Roswell Farnham to [Mary Farnham]

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Camp Butler, Newport News, VaSunday, June 16th, 1861My dear wife:

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Three of us sit here writing, and John Stearns is just sitting down to write. The articles sent by our friends in Bradford arrived in safety last night, and they may all feel assured that the whole company are grateful for the necessaries and luxuries received. Almost every thing was in good order. The firkin that you and Laura and Zeke sent I was glad to receive. The tea was very acceptable as we could not get very good here. We tried some, last night and all pronounced it good. The cookies tasted like home. The maple sugar we shall find a use for on rice and hasty pudding. Give Lucy Strickland our thanks for the pickled tomatoes and tell her that we are all obliged to her. Every thing came that was sent. We are probably not suffering as our friends supposed we were when this stuff was sent to us. I wish you had sent me a thin coat and my panama hat. The boys had eggs this morning for breakfast, but they have had eggs before, and cheese &c. &c. They have had almost everything that has been sent them, that is, eggs, potatoes, cheese, dried apple &c. yet this stuff is just as acceptable, for we shall need it all, tho the captain says that we shall have to enlist for three years to eat up the whole of it.

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Today has been very quiet indeed - no labor nor exercises. There was an inspection at half past seven this morning, so as to get through before the heat of the day no more exercises till dress when we shall probably have divine service. I rec'd Mr. McKeens tracts and distributed about half of them this morning, and the boys seemed very grateful for them. I had quite a day of rest as there was not been a single man to the lines to be admitted so far - today.

Maj. Worthen has just returned from a scouting expedition and while at dinner he had been telling us what happened to him - for the boards here with us now.

He went out yesterday afternoon with a party and discovered about fifty head of cattle which the rebels were evidently intent upon removing soon, so he got leave from Col. Phelps to go out early this morning with three companies to take them. The first we heard from the Major, a wounded man was brought in, shot in four or five places with buck shot, and the report that two more were wounded. Of course we were all astir, but could do nothing. Col. Phelps started off with several companies of Zouaves. Soon the other wounded were brought in and all sorts of rumors were rife. We did not get the facts until Maj. Worthen came. About a dozen horsemen had rode past two companies under his command, the St. Albans and Swanton, who were posted in the woods, and discovering them just as they got in front wheeled and fired & fled. The boys in the bushes were taken some what by surprise, but returned the fire and they say one

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man fell in his saddle but his companies sustained him. Three of the St. Albans and one Swanton Co. were wounded - one severely and the rest slightly. It was the Major's first engagement.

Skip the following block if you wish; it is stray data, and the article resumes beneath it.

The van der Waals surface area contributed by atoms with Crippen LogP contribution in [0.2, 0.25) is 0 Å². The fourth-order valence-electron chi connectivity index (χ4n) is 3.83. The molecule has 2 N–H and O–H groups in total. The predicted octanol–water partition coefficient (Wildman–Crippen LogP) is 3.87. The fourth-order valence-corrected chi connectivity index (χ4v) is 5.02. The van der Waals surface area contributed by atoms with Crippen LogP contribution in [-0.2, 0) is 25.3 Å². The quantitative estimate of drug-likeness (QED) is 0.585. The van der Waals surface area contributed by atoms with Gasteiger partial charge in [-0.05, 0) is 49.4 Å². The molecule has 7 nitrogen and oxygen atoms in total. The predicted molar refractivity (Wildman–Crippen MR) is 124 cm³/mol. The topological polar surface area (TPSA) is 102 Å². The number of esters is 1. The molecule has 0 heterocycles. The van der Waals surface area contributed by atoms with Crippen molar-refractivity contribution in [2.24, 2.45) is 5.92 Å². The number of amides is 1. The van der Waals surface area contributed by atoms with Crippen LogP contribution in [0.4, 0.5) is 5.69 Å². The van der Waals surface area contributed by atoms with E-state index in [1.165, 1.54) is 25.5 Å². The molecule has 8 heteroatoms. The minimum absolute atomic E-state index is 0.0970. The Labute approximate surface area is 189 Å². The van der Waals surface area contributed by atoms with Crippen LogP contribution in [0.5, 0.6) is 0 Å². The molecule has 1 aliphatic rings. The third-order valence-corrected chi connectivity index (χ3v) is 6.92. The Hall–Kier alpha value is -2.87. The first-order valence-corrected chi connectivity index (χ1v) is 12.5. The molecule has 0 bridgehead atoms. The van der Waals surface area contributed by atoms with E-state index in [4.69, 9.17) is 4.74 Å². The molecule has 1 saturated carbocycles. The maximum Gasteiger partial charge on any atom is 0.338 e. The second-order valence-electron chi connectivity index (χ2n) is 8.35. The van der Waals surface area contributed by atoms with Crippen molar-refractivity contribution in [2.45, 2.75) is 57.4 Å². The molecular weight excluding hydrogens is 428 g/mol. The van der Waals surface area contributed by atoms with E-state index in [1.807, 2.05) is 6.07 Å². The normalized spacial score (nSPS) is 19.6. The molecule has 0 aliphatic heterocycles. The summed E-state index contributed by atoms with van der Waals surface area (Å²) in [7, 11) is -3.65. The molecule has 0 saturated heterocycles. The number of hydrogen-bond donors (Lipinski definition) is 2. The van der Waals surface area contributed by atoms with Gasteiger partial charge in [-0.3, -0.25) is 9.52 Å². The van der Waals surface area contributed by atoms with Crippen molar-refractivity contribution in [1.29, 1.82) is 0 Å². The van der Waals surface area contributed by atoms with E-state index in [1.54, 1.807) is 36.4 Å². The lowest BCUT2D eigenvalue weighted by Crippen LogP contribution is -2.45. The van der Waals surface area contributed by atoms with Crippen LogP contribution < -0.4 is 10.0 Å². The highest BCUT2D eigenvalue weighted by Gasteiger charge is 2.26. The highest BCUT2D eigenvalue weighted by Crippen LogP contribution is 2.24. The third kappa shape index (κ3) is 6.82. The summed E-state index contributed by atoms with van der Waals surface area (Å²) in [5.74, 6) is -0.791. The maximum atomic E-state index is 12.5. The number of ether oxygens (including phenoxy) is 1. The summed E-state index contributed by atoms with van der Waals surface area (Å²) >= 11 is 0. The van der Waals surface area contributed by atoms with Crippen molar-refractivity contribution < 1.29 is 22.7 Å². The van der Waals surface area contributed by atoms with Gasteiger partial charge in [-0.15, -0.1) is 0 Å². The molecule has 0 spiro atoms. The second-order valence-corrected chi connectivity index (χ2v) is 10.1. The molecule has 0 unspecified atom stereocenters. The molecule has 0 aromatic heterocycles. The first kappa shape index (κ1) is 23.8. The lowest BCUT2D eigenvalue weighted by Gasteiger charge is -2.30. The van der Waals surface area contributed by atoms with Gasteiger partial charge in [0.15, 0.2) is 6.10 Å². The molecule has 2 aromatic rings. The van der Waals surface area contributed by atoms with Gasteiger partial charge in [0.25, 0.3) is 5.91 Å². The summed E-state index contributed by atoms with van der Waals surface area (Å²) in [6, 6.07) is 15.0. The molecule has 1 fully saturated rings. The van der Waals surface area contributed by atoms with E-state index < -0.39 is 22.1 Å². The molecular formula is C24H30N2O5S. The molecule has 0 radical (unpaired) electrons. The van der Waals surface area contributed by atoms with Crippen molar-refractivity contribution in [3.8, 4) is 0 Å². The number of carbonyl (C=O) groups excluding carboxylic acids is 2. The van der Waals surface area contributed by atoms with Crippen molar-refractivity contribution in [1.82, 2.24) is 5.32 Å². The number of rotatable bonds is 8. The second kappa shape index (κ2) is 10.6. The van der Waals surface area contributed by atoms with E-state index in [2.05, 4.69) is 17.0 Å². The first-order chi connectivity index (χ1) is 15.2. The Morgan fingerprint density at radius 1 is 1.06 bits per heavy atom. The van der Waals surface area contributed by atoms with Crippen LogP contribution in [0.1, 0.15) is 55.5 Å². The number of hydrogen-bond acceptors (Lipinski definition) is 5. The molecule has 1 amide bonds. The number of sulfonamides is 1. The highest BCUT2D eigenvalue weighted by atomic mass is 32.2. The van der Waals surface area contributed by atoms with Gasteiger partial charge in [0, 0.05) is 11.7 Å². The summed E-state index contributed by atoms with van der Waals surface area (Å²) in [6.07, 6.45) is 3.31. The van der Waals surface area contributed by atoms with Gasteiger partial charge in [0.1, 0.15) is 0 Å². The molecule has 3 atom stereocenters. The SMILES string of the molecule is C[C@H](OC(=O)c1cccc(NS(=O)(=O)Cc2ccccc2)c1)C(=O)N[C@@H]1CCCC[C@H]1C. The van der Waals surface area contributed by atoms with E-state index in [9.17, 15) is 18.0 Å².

Our men are drilling upon the big guns. Dr. Kilbourn has had command of one and the regulars say that he beats them.

You of course have seen long accounts of the battle in all the papers and begin to have some idea of it. I have seen no paper yet that does us justice.

We were in the thickest of the fight and at the close of it, and fought without being sustained.

Camp life is about the same as usual. I am not confined to any routine, but take my own time. I am not compelled to do any of the ordinary camp duties - am excused from roll call - drills - parades &c. &c. Still I have enough to do, more than I should if I were in the company.

The boat has just come in and I must close soon altho' I will keep this open to see if there is a word from you. I should say that Maj. Worthen's horse came night before last and he is the best horse among the officers' horses. The officers are now all mounted.

I suppose it is cool and quiet at home and you and Laura are both writing or reading. I should like to look in upon you for a moment. And Zeke I presume is looking over the papers, I hope Jane is as good natured as ever. Books, books, once in a while I remember

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that I have a lot of books at home and that I used to enjoy reading them. I could hardly sit down now and read very quietly. I had a letter from Mr. Ruggles the same day that I got your last letter. He is well and talks some of going to Switzerland in the fall. Tell Laura that all I can write while here is just a narrative of facts as they occur. I am sorry that she has the earache or neuralgia so severely. I wish she might have her ears cured entirely. Remember me to all the folks. Mrs. Strickland and Mr. and all that you see.

There may be some inquiring why Stearns was not in the fight. His duties as Sergeant Major kept him here and more than that he had express commands to remain here - so that he could not possibly have gone. There is some pride felt in regard to these matters and every man likes to have the credit of all that is due to him.

I wrote to Charlie Harding yesterday sending him a chart of the battle ground. Perhaps it will interest you to see it. Tell Charlie to keep it till I get home as I wish he would all my letters.

You need not pay out any money to any body to pay my debts or Cy's. It wont be long before I shall be at home and then I will attend to such matters. Keep what money you have for your own use till I get home. When I get my pay I hope it will amount to considerable.

From your affectionate husbandRoswell Farnham